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Thursday, December 9, 2021

Review: The Advent Calendar

Director: Patrick Ridremont

Screenplay: Patrick Ridremont

Year: 2021

At Christmas, there is no shortage of horror films that base their story on some characteristic of this celebration. This time, Shudder strikes the first blow by adding “The Advent Calendar”, a French film with the original title “Le Calendrier”, which uses an Advent calendar as the basis for its story. Not only is this one of the first winter horror movies, but it is shaping up to be the best or one of the best that we will possibly have this year.

Eva is a young ex-dancer whose life takes a turn when she develops paraplegia after a traffic accident. As a Christmas present, her friend presents her with an Advent calendar, which Eva soon discovers that each window contains candy and objects that have repercussions in real life. The calendar offers her the opportunity to walk again, but at a very high cost, a decision that Eva is forced to make.

As soon as we see the calendar, we suspect its origin and possible sinister aura, although we must already imagine this from the name and description of the film. However, I bring this to the conversation because this is one of the strengths Patrick Ridremont demonstrates in his direction, the ability to say a lot without boring the viewer with exposition dumps. The ability of this director and screenwriter to tell his story is impressive. 

Then we have the lead actress, Eugénie Derouand, with whom we spent the vast majority of the film, and what a joy it is to spend that time with her. Derouand does a phenomenal job in her portrayal of Eva, and we can't help but delve into the story of this young woman just because of the power of attraction that this actress wields with her talent. The sense in each tense, sinister, and even funny moment is multiplied thanks to her, who can easily be named among the best, if not the best, female performance in a horror movie this year.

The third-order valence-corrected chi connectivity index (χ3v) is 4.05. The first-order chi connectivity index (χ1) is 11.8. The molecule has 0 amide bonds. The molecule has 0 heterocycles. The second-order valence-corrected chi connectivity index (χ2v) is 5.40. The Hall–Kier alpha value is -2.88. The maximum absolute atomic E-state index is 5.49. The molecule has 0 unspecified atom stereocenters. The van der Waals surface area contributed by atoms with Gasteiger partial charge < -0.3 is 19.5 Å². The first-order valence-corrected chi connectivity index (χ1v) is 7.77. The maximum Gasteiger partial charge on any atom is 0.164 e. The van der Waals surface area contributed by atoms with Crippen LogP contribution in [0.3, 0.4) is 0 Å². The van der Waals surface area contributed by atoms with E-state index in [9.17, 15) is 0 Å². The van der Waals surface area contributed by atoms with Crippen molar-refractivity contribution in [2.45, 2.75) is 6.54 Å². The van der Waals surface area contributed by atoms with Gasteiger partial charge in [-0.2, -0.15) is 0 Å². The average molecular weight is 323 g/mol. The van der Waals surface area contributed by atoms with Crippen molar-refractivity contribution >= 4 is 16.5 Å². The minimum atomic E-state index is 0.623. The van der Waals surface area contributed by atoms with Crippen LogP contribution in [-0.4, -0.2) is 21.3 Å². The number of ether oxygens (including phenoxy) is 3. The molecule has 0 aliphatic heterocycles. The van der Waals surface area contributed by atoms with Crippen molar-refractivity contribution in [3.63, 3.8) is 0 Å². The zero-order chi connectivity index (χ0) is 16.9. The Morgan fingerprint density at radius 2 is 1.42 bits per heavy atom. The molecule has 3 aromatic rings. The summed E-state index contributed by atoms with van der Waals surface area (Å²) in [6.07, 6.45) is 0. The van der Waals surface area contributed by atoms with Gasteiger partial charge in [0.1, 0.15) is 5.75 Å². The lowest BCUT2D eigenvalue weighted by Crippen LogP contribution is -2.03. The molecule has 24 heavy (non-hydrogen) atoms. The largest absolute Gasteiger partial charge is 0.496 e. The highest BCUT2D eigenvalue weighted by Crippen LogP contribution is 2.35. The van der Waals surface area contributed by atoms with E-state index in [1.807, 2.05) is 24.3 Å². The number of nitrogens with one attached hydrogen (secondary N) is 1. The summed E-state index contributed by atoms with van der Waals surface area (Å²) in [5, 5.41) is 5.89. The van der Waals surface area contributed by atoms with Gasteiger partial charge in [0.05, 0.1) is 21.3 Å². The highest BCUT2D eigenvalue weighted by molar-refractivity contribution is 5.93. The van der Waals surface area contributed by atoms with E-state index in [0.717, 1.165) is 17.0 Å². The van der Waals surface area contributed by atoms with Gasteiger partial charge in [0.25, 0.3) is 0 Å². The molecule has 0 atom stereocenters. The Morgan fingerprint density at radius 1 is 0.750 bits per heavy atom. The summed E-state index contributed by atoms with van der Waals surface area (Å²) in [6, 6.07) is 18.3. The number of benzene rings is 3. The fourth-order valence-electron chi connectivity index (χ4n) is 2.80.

The only thing I can point out about this film is that its limited budget, which it should be mentioned that it is handled exceptionally, forces it to present some special effects that are not up to par with the quality of the work that is presented in the rest of the film’s departments. This problem plagues low-budget independent films, and that “The Advent Calendar” largely overcomes but cannot entirely avoid. The villain, who looks like a tribute to Pyramid Head, is also a set of lights and shadows, as he serves his purpose of being terrifying when he has to be but fails to be a memorable one.

"The Advent Calendar" is a pleasant surprise, which Shudder makes available to us while waiting with its chest up to see what the other services can offer. If my opinion is worth anything, I think that others will have a hard time surpassing this film as the best Christmas horror movie this year and that it also flirts with getting on one or two lists of the best horror films of this year. The truth is that it is recommended on my part, and I look forward to the following works by this director and this actress.

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